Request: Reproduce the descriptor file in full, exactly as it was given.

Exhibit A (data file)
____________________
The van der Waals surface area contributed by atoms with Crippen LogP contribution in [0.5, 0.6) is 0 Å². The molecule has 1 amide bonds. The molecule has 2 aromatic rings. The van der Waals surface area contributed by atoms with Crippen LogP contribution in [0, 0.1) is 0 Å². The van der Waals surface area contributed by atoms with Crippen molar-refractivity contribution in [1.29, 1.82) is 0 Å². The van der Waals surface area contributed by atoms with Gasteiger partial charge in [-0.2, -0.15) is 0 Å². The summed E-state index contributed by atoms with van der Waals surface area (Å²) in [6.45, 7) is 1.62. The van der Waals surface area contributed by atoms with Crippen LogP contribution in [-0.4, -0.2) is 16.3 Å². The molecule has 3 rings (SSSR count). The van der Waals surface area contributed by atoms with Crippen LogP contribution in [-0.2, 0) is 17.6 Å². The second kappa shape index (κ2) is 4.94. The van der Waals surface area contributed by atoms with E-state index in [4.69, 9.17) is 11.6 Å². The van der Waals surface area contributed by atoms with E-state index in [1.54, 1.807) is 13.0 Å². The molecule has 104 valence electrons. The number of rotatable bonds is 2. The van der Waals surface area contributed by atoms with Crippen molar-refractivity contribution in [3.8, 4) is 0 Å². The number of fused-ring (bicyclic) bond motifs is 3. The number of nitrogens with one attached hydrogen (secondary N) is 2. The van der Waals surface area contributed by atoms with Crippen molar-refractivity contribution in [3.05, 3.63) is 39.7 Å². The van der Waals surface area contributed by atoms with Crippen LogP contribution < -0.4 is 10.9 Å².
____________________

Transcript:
The van der Waals surface area contributed by atoms with Crippen LogP contribution in [0.5, 0.6) is 0 Å². The molecule has 1 amide bonds. The molecule has 2 aromatic rings. The van der Waals surface area contributed by atoms with Crippen LogP contribution in [0, 0.1) is 0 Å². The van der Waals surface area contributed by atoms with Crippen molar-refractivity contribution in [1.29, 1.82) is 0 Å². The van der Waals surface area contributed by atoms with Gasteiger partial charge in [-0.2, -0.15) is 0 Å². The summed E-state index contributed by atoms with van der Waals surface area (Å²) in [6.45, 7) is 1.62. The van der Waals surface area contributed by atoms with Crippen LogP contribution in [-0.4, -0.2) is 16.3 Å². The molecule has 3 rings (SSSR count). The van der Waals surface area contributed by atoms with Crippen LogP contribution in [-0.2, 0) is 17.6 Å². The second kappa shape index (κ2) is 4.94. The van der Waals surface area contributed by atoms with E-state index in [4.69, 9.17) is 11.6 Å². The van der Waals surface area contributed by atoms with E-state index in [1.54, 1.807) is 13.0 Å². The molecule has 104 valence electrons. The number of rotatable bonds is 2. The van der Waals surface area contributed by atoms with Crippen molar-refractivity contribution in [3.8, 4) is 0 Å². The number of fused-ring (bicyclic) bond motifs is 3. The number of nitrogens with one attached hydrogen (secondary N) is 2. The van der Waals surface area contributed by atoms with Crippen molar-refractivity contribution in [3.05, 3.63) is 39.7 Å². The van der Waals surface area contributed by atoms with Crippen LogP contribution < -0.4 is 10.9 Å².